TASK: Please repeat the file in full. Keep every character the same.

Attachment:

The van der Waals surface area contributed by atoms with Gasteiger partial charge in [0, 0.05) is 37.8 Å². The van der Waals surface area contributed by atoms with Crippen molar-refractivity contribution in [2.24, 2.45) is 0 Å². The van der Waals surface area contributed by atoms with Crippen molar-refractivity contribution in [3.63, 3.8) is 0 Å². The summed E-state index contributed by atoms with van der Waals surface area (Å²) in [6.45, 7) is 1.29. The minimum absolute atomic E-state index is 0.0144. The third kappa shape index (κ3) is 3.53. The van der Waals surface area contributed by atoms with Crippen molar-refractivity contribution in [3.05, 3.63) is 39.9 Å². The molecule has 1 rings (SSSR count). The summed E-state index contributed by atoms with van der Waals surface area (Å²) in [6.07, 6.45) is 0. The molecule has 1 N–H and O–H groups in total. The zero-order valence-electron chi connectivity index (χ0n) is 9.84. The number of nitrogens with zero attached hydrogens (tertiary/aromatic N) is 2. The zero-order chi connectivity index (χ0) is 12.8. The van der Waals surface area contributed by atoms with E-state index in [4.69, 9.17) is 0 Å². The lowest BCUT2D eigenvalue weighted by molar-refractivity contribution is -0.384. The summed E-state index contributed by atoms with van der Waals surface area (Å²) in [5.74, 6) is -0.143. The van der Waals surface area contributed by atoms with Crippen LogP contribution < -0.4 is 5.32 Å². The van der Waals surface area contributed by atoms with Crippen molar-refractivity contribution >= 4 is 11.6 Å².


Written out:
The van der Waals surface area contributed by atoms with Gasteiger partial charge in [0, 0.05) is 37.8 Å². The van der Waals surface area contributed by atoms with Crippen molar-refractivity contribution in [2.24, 2.45) is 0 Å². The van der Waals surface area contributed by atoms with Crippen molar-refractivity contribution in [3.63, 3.8) is 0 Å². The summed E-state index contributed by atoms with van der Waals surface area (Å²) in [6.45, 7) is 1.29. The minimum absolute atomic E-state index is 0.0144. The third kappa shape index (κ3) is 3.53. The van der Waals surface area contributed by atoms with Crippen molar-refractivity contribution in [3.05, 3.63) is 39.9 Å². The molecule has 1 rings (SSSR count). The summed E-state index contributed by atoms with van der Waals surface area (Å²) in [6.07, 6.45) is 0. The molecule has 1 N–H and O–H groups in total. The zero-order valence-electron chi connectivity index (χ0n) is 9.84. The number of nitrogens with zero attached hydrogens (tertiary/aromatic N) is 2. The zero-order chi connectivity index (χ0) is 12.8. The van der Waals surface area contributed by atoms with E-state index in [4.69, 9.17) is 0 Å². The lowest BCUT2D eigenvalue weighted by molar-refractivity contribution is -0.384. The summed E-state index contributed by atoms with van der Waals surface area (Å²) in [5.74, 6) is -0.143. The van der Waals surface area contributed by atoms with Crippen LogP contribution < -0.4 is 5.32 Å². The van der Waals surface area contributed by atoms with Crippen molar-refractivity contribution >= 4 is 11.6 Å².